It is to these standards that I hope Strictly English is looking. Our language is to a great extent settled and codified, and to a standard that people recognise and are comfortable with. All my book does is describe and commend that standard, and help people towards a capable grasp of the English tongue. We shall always need new words to describe new things; but we don’t need the wrong word to describe the right thing, when the right word exists. Also, English grammar shouldn’t be a matter for debate. It has a coherent and logical structure and we should stick to it.
Some groups of people – state officials, academics, lawyers, certain breeds of scientist – talk to each other in a private language. Some official documents make little sense to lay people because they have to be written in a language that combines avoidance of the politically incorrect with constant use of the contemporary jargon of the profession. Some articles written by academics in particular are almost incomprehensible to those outside their circle, I his is not because the outsiders are stupid. It is because the academics feel they have to write in a certain stilled, dense way in order to be taken seriously by their peers,
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Many officials seem to have lost the knack of communicating with people outside their closed world.
Some academics, however, are bilingual. If asked to write for a publication outside the circle – such as a newspaper – they can rediscover the knack of writing reasonably plain English. They do not indulge themselves in such a fashion when they write for learned journals. It is almost as though the purpose of such writing is no) to be dear: that the writer is recording research in order to prove to peers or superiors that he has discovered something. It does not seem to bother such people that their style is considered ugly and barbaric by anyone of discernment. It is repetitious, long-winded, abstract and abstruse. Those w ho write in such a way probably will not easily be discouraged, unless what is considered acceptable within their disciplines changes. The ideal style is one comprehensible to any intelligent person. If you make a conscious decision to communicate with a select group, so be it: but in trying to appeal to a large audience, or even a small one that you wish to be sure will understand your meaning, writing of the sort mentioned above will not do. This sort of writing used to be kept from the general public thanks to the need to find someone to publish it. The advent of the Internet means that it is now much more widespread than it used to be; and the fact that it is now so common and so accessible means that this sort of writing is having a harmful effect on the language and causing it to be corrupted.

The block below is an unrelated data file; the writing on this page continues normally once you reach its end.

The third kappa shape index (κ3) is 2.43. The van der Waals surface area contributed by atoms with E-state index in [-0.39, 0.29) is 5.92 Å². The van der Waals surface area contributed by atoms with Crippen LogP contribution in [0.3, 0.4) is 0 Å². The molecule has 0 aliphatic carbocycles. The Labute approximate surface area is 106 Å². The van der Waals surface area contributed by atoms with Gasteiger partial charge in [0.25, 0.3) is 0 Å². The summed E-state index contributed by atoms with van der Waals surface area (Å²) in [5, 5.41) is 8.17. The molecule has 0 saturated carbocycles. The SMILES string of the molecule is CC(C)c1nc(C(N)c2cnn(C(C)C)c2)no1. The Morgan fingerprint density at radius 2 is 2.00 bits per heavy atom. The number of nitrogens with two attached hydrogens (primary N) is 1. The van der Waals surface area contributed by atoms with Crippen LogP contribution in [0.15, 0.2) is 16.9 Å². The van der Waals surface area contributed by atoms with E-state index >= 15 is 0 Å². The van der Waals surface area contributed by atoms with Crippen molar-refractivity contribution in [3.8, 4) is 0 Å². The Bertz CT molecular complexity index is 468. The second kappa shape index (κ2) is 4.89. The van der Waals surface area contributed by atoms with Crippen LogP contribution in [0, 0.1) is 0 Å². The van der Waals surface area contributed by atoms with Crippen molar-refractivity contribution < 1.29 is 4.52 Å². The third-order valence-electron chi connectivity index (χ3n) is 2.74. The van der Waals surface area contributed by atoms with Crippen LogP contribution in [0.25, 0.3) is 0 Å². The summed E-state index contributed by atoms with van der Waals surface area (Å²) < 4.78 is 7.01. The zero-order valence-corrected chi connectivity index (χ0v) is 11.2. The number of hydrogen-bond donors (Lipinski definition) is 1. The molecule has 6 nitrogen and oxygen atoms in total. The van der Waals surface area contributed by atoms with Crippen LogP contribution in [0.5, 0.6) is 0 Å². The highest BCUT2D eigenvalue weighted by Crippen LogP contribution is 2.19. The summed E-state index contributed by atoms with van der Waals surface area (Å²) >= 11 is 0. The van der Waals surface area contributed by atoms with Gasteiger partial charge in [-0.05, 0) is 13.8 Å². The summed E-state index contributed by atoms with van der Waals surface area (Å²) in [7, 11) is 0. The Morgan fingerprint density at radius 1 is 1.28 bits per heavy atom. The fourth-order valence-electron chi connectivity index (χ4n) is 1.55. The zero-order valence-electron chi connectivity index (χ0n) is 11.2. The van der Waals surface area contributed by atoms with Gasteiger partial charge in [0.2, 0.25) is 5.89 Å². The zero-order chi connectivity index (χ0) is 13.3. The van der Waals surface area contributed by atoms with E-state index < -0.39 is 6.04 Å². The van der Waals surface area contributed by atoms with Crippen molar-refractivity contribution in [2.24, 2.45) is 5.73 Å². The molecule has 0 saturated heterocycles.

Questions 1-4 Do the following statements agree with the views of the writer in the reading passage? Write